One Jeep, Two Jeep

cropped-img_3836.jpgIt’s the fourth Monday of the month already—my time to blog something humorous so that we can spend time laughing at, well, mostly me. And it’s okay, because I’ve learned to laugh at myself, too. Here’s another doozy…

On the Saturday before Memorial Day, I came out of the grocery store and walked to my blue Jeep Patriot. Because I only had two bags, I decided to put them on the floor of the front passenger seat. I clicked my key fob, pulled the door open, and pushed the seat all the way back. That’s when I noticed a strange metal contraption on the seat. My husband is a chemist, and since he’s always bringing home metal panels, I shrugged, lifted the bags to the jeep, and once again stopped. Beside the  metal thingamabobber was a sandwich bag containing dog bones.

“Now what’s he doing?” I said aloud. Maybe he decided to bring some treats home for our Boxer, but he had never done that before.

Then I glanced over at the driver’s side and saw a book—a book that wasn’t mine.

“Oh no.” I straightened and looked to my right. There sat my jeep, a few parkingIMG_4062 (1) spaces away.

I was in the wrong blue Jeep Patriot.

Feeling like an idiot, I scanned the parking lot. When no one appeared to have noticed my strange behavior, I slammed the door and high-tailed it over to my jeep. Once inside, I took stalk of my belongings. Shew. I hadn’t left anything behind in the wrong jeep. Then I remembered that I had pushed the front passenger seat all the way back. Should I run back over to the other jeep and push the seat forward? But what if the owner came out and saw me?

As I debated my course of action, an older, bearded gentleman emerged from the store and walked to the jeep.

I felt funny, like I’d invaded his privacy. Maybe I should tell him what I’d done. He might think my faux pas was funny. Then again, he might not.

I hadn’t done anything wrong, so I decided to leave it at that and drove away. He’d never know. And as for the seat, he’d probably blame his advanced years for the fact that he couldn’t remember moving the it back.

Three days later, I went to the drug store and exited in a huff. They had sent a text telling me that my medication for my inner ear disorder was ready for pickup, but when I got to the counter, they informed me that only one of the two was done.

“Can you wait while we refill the other medication?” The pharmacist asked.

“I have a dentist appointment in twenty minutes,” I told her. “I’ll have to stop by later.”

I had a busy day ahead of me and no time to go back at the drug store. So I stomped out into the parking lot, clicked my key fob to unlock the jeep, and opened the driver’s-side door.

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I was about to sit down when I saw the envelope on the seat. I rolled my eyes. Just great. On top of the drug store irritation, I must have forgotten to mail the mortgage. I picked up the envelope, hoping I could get it to the post office and still make my dental appointment on time. That’s when I read the address.

“Who is this?” I again said aloud. I looked at the return address. I didn’t recognize that name, either.

“Oh no, it couldn’t be…” I popped out of the jeep and looked behind me. At my jeep. A few spaces away.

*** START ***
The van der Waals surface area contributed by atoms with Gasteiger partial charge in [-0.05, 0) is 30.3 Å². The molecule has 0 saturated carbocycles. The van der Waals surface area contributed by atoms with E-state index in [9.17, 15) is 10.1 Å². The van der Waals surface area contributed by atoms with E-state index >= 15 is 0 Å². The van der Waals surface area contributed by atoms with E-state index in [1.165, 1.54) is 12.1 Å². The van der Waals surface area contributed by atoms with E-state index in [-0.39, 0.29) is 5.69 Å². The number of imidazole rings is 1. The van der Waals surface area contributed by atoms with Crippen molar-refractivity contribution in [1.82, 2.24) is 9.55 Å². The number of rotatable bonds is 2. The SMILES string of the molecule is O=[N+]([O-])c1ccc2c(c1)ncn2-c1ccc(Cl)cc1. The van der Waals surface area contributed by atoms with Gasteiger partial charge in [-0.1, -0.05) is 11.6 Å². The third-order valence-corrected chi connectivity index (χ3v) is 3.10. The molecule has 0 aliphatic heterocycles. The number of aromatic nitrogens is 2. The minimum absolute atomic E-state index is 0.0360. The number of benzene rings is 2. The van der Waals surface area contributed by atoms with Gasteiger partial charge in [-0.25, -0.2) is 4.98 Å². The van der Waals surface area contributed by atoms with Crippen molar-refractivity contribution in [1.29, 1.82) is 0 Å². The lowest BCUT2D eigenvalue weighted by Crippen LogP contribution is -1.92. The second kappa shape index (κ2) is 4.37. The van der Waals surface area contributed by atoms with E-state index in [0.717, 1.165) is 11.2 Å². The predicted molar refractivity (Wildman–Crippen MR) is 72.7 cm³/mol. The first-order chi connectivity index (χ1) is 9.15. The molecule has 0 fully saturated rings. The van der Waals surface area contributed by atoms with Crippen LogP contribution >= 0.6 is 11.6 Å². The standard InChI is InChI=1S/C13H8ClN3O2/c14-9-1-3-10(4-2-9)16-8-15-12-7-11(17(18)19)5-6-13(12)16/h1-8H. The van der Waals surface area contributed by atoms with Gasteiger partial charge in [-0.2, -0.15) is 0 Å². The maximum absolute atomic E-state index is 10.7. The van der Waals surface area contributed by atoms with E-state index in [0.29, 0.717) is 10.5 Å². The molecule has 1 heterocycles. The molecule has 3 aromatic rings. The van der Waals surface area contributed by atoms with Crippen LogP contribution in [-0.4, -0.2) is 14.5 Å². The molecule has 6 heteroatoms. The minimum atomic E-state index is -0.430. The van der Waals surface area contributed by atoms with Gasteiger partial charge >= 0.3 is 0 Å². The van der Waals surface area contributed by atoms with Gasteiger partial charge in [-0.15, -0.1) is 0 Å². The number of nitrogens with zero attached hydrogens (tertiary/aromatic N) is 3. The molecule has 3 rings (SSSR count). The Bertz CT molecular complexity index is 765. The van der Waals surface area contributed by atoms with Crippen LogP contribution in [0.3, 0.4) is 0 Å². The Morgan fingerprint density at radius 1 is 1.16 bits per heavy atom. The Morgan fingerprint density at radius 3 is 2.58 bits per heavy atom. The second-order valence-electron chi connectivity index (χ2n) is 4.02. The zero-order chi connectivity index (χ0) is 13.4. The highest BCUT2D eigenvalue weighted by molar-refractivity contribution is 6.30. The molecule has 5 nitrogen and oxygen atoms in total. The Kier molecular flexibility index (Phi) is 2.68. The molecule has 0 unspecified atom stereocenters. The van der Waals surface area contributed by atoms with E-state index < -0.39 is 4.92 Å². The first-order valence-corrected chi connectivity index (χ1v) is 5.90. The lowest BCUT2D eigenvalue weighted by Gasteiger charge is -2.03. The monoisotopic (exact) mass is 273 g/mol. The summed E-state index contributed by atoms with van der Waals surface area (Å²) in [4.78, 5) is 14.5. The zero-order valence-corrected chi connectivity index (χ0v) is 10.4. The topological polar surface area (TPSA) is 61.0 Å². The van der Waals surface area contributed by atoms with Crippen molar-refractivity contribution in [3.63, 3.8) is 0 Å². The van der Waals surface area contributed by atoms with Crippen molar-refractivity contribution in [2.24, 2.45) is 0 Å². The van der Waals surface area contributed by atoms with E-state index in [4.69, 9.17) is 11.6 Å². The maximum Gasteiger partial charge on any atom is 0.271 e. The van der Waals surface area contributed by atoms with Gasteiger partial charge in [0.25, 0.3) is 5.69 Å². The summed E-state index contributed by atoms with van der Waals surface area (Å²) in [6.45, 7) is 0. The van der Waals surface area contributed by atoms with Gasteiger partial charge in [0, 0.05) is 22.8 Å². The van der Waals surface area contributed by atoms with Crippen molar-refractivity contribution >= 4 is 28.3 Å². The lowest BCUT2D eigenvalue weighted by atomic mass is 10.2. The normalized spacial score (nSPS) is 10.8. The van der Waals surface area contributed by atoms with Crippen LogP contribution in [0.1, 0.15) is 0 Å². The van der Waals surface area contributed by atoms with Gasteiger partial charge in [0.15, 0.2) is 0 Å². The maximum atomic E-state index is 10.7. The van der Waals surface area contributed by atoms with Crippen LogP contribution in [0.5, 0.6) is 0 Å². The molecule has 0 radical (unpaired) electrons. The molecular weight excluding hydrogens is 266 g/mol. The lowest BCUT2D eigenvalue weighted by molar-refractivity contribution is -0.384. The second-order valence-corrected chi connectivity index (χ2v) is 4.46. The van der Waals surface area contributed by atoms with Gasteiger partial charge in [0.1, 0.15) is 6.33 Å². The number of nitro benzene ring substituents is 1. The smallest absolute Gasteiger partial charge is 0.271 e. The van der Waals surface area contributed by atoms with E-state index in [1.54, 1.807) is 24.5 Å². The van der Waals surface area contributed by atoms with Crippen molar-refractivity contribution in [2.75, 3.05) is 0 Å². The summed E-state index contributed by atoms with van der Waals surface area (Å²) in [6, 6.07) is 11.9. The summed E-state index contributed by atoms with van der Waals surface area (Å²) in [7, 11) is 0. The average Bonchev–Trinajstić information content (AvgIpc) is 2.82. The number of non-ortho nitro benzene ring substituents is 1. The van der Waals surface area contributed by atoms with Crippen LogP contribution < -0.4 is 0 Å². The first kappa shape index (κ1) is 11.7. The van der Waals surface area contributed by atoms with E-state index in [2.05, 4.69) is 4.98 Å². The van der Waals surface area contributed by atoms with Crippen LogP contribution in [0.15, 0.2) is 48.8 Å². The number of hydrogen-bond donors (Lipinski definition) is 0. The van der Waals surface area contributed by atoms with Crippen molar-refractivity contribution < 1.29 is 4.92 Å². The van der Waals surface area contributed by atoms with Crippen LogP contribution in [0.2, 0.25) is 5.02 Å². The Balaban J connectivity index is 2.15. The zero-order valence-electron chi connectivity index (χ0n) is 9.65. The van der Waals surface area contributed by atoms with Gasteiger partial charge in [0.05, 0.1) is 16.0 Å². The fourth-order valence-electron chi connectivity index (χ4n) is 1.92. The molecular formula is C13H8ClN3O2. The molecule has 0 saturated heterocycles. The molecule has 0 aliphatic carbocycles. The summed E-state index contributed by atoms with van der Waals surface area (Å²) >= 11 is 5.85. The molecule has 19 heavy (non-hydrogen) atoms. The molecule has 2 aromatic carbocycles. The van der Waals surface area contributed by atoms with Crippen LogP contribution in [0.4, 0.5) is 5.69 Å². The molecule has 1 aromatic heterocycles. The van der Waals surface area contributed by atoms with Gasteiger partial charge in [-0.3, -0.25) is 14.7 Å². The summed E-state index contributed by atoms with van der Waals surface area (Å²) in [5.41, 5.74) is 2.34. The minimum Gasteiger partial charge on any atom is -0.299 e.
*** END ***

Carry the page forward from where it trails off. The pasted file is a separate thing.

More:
I was in the exact same wrong jeep.

“Oh my gosh. Not again.” Once again, I slammed the door and scurried to my Patriot, glancing around me and thankful that no one had seen me make a fool of myself a second time. I slid into the front seat and stared at the other jeep. The elderly owner certainly was a trusting soul, leaving his jeep unlocked. Anyone could pull open a door and get inside.

Obviously.

As I  put my key into the ignition, the automatic doors opened and out came the same little old man. He shuffled to his jeep and, just before he opened the door, noticed me gawking at him. I looked away, started my jeep, and sped away.

As I think back on this experience, I still find it hard to believe it. I mean, what are the chances of getting into the same wrong jeep twice? Pretty minuscule, and yet it happened.

Well, I’m off to town. Come to think of it, I saw that jeep in the shopping center parking lot not too long ago.

I think I’ll take the truck.

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Hi, It’s Me

cropped-img_3836.jpgPrior to the introduction of Caller ID in 1991, we had to wait for callers to identify themselves before we knew with whom we were speaking. Most of us, however, can recall a time or two when the caller did not give their name and instead launched right into a conversation. I can think of many times when this happened to me, and one of three things occurred.

One: I’d know the voice after a few words.

Two: I wouldn’t  recognize the voice and continued talking, hoping I’d eventually figure out who was on the line. Sometimes, however, this approach backfired. For example–when I was a teenager, I once spoke to a woman on the phone for ten minutes, racking my brain the entire time trying to figure out who she was. I didn’t want to ask her, because it was obvious that she thought I’d know her by her voice. I finally realized that she was my mother’s friend and thought I was my mother. By that time, I was too embarrassed to tell her that I wasn’t my mother, so I spoke to her for another twenty minutes pretending to be my mom. After that episode, I learned to use the third approach.

Three: I’d cut the caller off mid-sentence and ask, “Who the heck is this?”

Family members, however, all fell into category one. When I called my parents, sibling, or close relatives, or they called me, we always started our conversations with a simple, “Hi, hi it's meit’s me.”  That’s it. Three small words, but I immediately knew who was speaking, and they knew me. Because we loved each other and had a close relationship, the sounds of our voices were all we needed to identify each other.